From microscopy to micromanipulation, femtosecond pulses are broadening their reach throughout the photonics research world. To fully realize their potential, precise pulse control is critical.
Ultrafast lasers have transformed the worlds of clinical research by revealing biological mechanisms in greater detail than previously possible. Femtosecond lasers are the critically enabling tools in multiphoton microscopy, where shorter pulses generally enable brighter images.
Shaped laser pulses excite molecules to specific excited states. Courtesy of ICFO (The Institute
of Photonic Sciences).
Short pulses deliver high peak intensity with relatively low pulse energy, making femtosecond pulses the ideal choice for imaging living tissue while limiting potential damage. Precise control of the pulse’s width, duration, shape, repetition rate and propagation ensures that desired results are enhanced and unwanted effects are minimized.
Beyond imaging, ultrafast pulses are also finding new applications in microsurgery and micromanipulation, as demonstrated by the growing treatments in eye surgery, dentistry, and the fabrication of precise surgical tools and biomedical equipment, such as stents.
Optogenetics is a particularly hot area in neuroscience right now where light is used to activate or “silence” neurons in the brain of a lab animal. Although many of these experiments do not need lasers, multiphoton excitation with femtosecond lasers is the preferred method when it comes to investigating the optogenetics in living animals with in-depth, single-neuron resolution.
Laser-cut stents embody the precise micromachining made possible by carefully controlled pulses from femtosecond lasers. Courtesy of Trumpf GmbH.
While femtosecond lasers and pulse shapers are relatively advanced and are most commonly applied in the laboratory, mastering their control in biological environments proves much more difficult.
“Broadband laser systems are developing rapidly into user-friendly turnkey system[s]; while also pulse shapers are moving towards more accessible systems,” said Dr. Niek van Hulst, professor of molecular nanophotonics at The Institute of Photonic Sciences in Barcelona, Spain. “Still, the tools are expensive and specialized, which is an obstacle for broader applications.”
Pulse duration and pulse width
Temporal control is used for obtaining brighter multiphoton, second-harmonic and third-harmonic images, which has improved the imaging of highly pigmented tissues, such as melanoma and red blood cells.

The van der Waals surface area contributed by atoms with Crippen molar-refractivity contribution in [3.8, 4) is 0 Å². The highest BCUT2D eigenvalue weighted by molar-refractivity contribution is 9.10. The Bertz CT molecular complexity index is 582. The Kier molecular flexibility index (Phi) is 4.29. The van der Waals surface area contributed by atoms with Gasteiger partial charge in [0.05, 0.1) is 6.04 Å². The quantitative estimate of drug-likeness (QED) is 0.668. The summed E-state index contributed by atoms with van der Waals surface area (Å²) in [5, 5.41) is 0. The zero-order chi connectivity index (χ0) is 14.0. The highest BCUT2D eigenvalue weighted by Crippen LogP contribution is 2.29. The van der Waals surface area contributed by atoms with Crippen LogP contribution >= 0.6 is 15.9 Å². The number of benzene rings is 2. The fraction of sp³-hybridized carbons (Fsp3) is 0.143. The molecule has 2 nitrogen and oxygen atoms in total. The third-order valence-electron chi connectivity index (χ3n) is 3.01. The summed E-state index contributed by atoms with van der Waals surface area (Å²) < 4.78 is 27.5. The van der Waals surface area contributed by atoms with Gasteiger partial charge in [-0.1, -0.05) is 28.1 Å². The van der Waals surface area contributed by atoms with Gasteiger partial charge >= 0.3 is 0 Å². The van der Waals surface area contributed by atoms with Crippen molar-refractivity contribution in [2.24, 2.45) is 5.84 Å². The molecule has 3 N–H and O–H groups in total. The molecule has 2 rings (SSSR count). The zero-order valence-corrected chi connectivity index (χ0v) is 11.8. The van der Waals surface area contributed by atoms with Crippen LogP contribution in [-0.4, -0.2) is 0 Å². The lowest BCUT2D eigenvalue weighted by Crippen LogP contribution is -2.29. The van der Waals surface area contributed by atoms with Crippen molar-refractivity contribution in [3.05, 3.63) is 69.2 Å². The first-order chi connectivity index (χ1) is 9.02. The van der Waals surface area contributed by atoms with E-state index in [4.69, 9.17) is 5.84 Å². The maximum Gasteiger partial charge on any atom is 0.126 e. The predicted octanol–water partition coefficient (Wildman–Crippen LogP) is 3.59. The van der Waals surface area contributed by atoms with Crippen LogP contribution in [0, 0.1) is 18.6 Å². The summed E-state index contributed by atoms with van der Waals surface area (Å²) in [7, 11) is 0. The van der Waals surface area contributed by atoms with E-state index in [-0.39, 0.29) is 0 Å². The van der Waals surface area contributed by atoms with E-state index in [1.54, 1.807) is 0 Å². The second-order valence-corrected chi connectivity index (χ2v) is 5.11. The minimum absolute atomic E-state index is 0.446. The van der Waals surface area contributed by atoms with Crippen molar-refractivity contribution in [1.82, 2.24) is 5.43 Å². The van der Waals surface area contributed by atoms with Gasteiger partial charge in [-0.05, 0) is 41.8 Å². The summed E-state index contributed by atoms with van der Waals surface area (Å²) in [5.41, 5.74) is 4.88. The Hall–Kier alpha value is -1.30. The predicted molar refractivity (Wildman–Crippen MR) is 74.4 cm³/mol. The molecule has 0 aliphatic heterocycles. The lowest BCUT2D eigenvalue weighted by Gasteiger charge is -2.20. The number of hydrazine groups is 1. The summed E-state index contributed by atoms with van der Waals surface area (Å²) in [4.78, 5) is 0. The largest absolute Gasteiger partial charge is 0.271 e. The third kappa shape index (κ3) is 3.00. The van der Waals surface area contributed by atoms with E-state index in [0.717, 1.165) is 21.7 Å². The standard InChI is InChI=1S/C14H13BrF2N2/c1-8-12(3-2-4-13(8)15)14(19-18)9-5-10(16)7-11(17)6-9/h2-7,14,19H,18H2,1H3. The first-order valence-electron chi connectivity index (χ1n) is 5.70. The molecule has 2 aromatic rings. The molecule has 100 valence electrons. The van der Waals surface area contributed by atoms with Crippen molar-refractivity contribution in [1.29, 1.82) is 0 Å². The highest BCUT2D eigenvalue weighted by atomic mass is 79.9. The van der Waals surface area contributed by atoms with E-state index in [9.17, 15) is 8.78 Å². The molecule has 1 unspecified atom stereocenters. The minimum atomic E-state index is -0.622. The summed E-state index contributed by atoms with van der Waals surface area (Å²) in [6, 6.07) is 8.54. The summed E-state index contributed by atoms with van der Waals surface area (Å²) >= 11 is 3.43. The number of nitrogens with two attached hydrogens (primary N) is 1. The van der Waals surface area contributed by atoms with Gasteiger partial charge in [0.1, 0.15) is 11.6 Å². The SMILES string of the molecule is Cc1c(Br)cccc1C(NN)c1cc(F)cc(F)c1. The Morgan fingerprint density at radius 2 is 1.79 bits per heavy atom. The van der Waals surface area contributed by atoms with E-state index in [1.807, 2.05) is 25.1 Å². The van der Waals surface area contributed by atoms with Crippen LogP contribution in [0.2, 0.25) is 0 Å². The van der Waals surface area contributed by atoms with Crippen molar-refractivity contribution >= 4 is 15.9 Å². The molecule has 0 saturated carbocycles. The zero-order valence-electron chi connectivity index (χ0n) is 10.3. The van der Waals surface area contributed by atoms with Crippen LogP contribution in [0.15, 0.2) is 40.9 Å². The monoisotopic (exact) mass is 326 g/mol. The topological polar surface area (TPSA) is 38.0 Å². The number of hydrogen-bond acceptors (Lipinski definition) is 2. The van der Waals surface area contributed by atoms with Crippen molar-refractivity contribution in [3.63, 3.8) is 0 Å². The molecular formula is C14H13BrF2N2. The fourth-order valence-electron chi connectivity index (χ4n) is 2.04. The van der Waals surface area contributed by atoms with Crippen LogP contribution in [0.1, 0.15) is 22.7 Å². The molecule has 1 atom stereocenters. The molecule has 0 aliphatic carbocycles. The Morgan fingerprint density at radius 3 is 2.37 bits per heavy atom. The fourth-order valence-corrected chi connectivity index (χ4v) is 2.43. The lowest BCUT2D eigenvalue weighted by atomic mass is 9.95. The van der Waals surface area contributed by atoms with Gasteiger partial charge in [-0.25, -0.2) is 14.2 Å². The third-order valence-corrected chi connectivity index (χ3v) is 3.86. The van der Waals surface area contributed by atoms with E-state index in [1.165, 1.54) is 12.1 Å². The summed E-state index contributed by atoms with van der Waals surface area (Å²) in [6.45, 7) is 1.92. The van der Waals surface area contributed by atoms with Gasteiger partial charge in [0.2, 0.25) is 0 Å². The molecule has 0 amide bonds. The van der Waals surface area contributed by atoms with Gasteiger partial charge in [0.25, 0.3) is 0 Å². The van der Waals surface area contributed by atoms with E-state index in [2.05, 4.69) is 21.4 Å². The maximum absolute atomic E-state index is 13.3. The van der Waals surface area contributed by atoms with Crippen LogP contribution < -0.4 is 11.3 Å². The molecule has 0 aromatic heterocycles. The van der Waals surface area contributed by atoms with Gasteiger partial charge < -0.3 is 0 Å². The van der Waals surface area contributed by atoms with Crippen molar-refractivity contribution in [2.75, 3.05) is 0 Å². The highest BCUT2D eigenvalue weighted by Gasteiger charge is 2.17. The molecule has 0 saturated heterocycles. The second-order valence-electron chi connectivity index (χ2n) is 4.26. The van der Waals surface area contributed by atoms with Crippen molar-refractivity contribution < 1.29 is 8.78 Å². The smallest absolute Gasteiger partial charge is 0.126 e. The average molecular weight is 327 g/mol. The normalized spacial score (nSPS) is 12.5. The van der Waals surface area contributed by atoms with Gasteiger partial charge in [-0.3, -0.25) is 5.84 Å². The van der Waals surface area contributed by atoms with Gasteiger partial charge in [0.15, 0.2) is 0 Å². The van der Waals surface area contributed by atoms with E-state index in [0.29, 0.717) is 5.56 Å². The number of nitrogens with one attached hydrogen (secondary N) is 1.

An example of the benefits of next-generation dual-wavelength excitation lasers. Pancreas tissue was imaged using SHG at 1040 nm to show collagen surfaces and a Raichu-Rac biosensor expressed as a FRET probe, revealing cell crypts at 830 nm. Courtesy of Ewan McGhee and Kurt Anderson of Beatson Institute, Glasgow, Scotland.
A shorter pulse width at the sample translates directly into brighter images. This is because the excitation efficiency in any multiphoton method has a highly nonlinear dependence on peak intensity and, hence, peak power.
“A technical complication of broadband short-pulse excitation in microscopy is dispersion,” van Hulst said. “The high-NA [numerical aperture] objective with a centimeter of glass does disperse the incident pulse, such that the pulse gets stretched: The pulse is ‘chirped’ with different colors passing at different moments. Correction by pulse compensation and compression is crucial in multiphoton microscopy.”
Multimodal microscopy image of an adult Drosophila melanogaster unstained eye. Cross section by the imaging plane through the eye elements shows their contents with high optical resolution. Excitation source: sub-50-fs pulses from a Yb fiber laser oscillator with spectrum centered at 1060 nm, built at the Dantus Research Group using adaptive pulse compression. Scale bar is 20 μm. Courtesy of Ilyas Saytashev, Dantus Research Group, Michigan State University.
“Adaptive temporal control is used to make sure the pulse duration is shortest at the focal plane,” said Marcos Dantus,
founder and CTO of Biophotonic Solutions Inc., and who also is a professor of chemistry and physics at Michigan State University. “Given that microscope objectives have very high dispersion characteristics, temporal shaping can also make improvements over one order of magnitude.”
The peak intensity of the pulse is intimately related to the pulse duration. For ultrashort laser pulses with extremely high peak intensities, nonlinear effects come into play that define what kind of process occurs.